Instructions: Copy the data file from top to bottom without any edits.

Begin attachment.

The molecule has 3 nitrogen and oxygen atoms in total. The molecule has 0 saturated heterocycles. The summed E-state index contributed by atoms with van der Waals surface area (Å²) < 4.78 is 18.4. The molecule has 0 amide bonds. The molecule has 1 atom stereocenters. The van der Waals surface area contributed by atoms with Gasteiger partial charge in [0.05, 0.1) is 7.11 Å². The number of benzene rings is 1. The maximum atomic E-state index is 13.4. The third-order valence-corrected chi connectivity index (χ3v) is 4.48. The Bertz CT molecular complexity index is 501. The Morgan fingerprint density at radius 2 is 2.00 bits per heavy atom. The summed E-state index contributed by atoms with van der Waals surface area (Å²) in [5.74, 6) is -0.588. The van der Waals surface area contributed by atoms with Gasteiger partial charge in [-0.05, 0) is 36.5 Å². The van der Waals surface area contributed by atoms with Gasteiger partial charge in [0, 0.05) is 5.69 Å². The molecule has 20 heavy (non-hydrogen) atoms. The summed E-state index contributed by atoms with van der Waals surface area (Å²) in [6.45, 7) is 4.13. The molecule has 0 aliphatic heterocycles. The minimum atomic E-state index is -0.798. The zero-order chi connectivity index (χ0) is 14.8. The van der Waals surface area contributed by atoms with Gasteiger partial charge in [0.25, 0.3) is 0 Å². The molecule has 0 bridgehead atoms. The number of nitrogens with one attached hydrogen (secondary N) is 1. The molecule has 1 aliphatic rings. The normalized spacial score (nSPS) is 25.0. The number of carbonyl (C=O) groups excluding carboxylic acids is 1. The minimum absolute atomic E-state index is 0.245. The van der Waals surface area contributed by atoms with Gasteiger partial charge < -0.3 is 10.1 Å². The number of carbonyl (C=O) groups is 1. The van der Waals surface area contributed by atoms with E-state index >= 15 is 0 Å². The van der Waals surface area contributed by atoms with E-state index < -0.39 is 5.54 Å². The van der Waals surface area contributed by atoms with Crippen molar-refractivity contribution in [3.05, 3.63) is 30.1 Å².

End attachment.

The molecule has 3 nitrogen and oxygen atoms in total. The molecule has 0 saturated heterocycles. The summed E-state index contributed by atoms with van der Waals surface area (Å²) < 4.78 is 18.4. The molecule has 0 amide bonds. The molecule has 1 atom stereocenters. The van der Waals surface area contributed by atoms with Gasteiger partial charge in [0.05, 0.1) is 7.11 Å². The number of benzene rings is 1. The maximum atomic E-state index is 13.4. The third-order valence-corrected chi connectivity index (χ3v) is 4.48. The Bertz CT molecular complexity index is 501. The Morgan fingerprint density at radius 2 is 2.00 bits per heavy atom. The summed E-state index contributed by atoms with van der Waals surface area (Å²) in [5.74, 6) is -0.588. The van der Waals surface area contributed by atoms with Gasteiger partial charge in [-0.05, 0) is 36.5 Å². The van der Waals surface area contributed by atoms with Gasteiger partial charge in [0, 0.05) is 5.69 Å². The molecule has 20 heavy (non-hydrogen) atoms. The summed E-state index contributed by atoms with van der Waals surface area (Å²) in [6.45, 7) is 4.13. The molecule has 0 aliphatic heterocycles. The minimum atomic E-state index is -0.798. The zero-order chi connectivity index (χ0) is 14.8. The van der Waals surface area contributed by atoms with Gasteiger partial charge in [0.25, 0.3) is 0 Å². The molecule has 0 bridgehead atoms. The number of nitrogens with one attached hydrogen (secondary N) is 1. The molecule has 1 aliphatic rings. The normalized spacial score (nSPS) is 25.0. The number of carbonyl (C=O) groups excluding carboxylic acids is 1. The minimum absolute atomic E-state index is 0.245. The van der Waals surface area contributed by atoms with Gasteiger partial charge < -0.3 is 10.1 Å². The number of carbonyl (C=O) groups is 1. The van der Waals surface area contributed by atoms with E-state index >= 15 is 0 Å². The van der Waals surface area contributed by atoms with E-state index < -0.39 is 5.54 Å². The van der Waals surface area contributed by atoms with Crippen molar-refractivity contribution in [3.05, 3.63) is 30.1 Å².